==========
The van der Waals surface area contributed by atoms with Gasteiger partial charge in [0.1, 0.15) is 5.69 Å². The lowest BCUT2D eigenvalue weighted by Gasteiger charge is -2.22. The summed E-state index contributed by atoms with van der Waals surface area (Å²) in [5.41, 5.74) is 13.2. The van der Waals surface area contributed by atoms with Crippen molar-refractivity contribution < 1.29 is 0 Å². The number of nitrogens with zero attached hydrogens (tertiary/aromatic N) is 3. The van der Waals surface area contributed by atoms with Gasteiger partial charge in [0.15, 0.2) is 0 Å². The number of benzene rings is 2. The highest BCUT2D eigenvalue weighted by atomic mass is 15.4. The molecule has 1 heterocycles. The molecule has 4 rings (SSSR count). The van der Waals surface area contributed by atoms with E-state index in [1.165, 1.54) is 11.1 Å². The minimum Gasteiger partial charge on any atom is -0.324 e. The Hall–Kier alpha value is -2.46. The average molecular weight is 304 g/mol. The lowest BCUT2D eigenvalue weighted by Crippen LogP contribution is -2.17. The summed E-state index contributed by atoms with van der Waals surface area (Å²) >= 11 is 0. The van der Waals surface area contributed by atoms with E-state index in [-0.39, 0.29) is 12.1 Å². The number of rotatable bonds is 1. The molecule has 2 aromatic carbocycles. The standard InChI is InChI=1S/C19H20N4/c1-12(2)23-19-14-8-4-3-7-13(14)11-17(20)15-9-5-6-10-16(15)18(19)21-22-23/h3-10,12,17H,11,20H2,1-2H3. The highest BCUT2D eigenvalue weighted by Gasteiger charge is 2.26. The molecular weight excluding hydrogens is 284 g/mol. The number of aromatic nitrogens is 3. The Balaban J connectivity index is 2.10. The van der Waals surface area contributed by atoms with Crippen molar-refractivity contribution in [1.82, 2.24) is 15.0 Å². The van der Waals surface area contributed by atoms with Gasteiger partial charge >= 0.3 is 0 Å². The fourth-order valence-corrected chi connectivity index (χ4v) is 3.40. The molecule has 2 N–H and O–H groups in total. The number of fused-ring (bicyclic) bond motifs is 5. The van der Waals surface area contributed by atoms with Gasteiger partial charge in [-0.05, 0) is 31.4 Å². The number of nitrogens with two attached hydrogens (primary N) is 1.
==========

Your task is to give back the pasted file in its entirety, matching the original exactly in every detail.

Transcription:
The van der Waals surface area contributed by atoms with Gasteiger partial charge in [0.1, 0.15) is 5.69 Å². The lowest BCUT2D eigenvalue weighted by Gasteiger charge is -2.22. The summed E-state index contributed by atoms with van der Waals surface area (Å²) in [5.41, 5.74) is 13.2. The van der Waals surface area contributed by atoms with Crippen molar-refractivity contribution < 1.29 is 0 Å². The number of nitrogens with zero attached hydrogens (tertiary/aromatic N) is 3. The van der Waals surface area contributed by atoms with Gasteiger partial charge in [0.15, 0.2) is 0 Å². The number of benzene rings is 2. The highest BCUT2D eigenvalue weighted by atomic mass is 15.4. The molecule has 1 heterocycles. The molecule has 4 rings (SSSR count). The van der Waals surface area contributed by atoms with E-state index in [1.165, 1.54) is 11.1 Å². The minimum Gasteiger partial charge on any atom is -0.324 e. The Hall–Kier alpha value is -2.46. The average molecular weight is 304 g/mol. The lowest BCUT2D eigenvalue weighted by Crippen LogP contribution is -2.17. The summed E-state index contributed by atoms with van der Waals surface area (Å²) >= 11 is 0. The van der Waals surface area contributed by atoms with E-state index in [-0.39, 0.29) is 12.1 Å². The number of rotatable bonds is 1. The molecule has 2 aromatic carbocycles. The standard InChI is InChI=1S/C19H20N4/c1-12(2)23-19-14-8-4-3-7-13(14)11-17(20)15-9-5-6-10-16(15)18(19)21-22-23/h3-10,12,17H,11,20H2,1-2H3. The highest BCUT2D eigenvalue weighted by Gasteiger charge is 2.26. The molecular weight excluding hydrogens is 284 g/mol. The number of aromatic nitrogens is 3. The Balaban J connectivity index is 2.10. The van der Waals surface area contributed by atoms with Crippen molar-refractivity contribution in [1.82, 2.24) is 15.0 Å². The van der Waals surface area contributed by atoms with Gasteiger partial charge >= 0.3 is 0 Å². The fourth-order valence-corrected chi connectivity index (χ4v) is 3.40. The molecule has 2 N–H and O–H groups in total. The number of fused-ring (bicyclic) bond motifs is 5. The van der Waals surface area contributed by atoms with Gasteiger partial charge in [-0.05, 0) is 31.4 Å². The number of nitrogens with two attached hydrogens (primary N) is 1.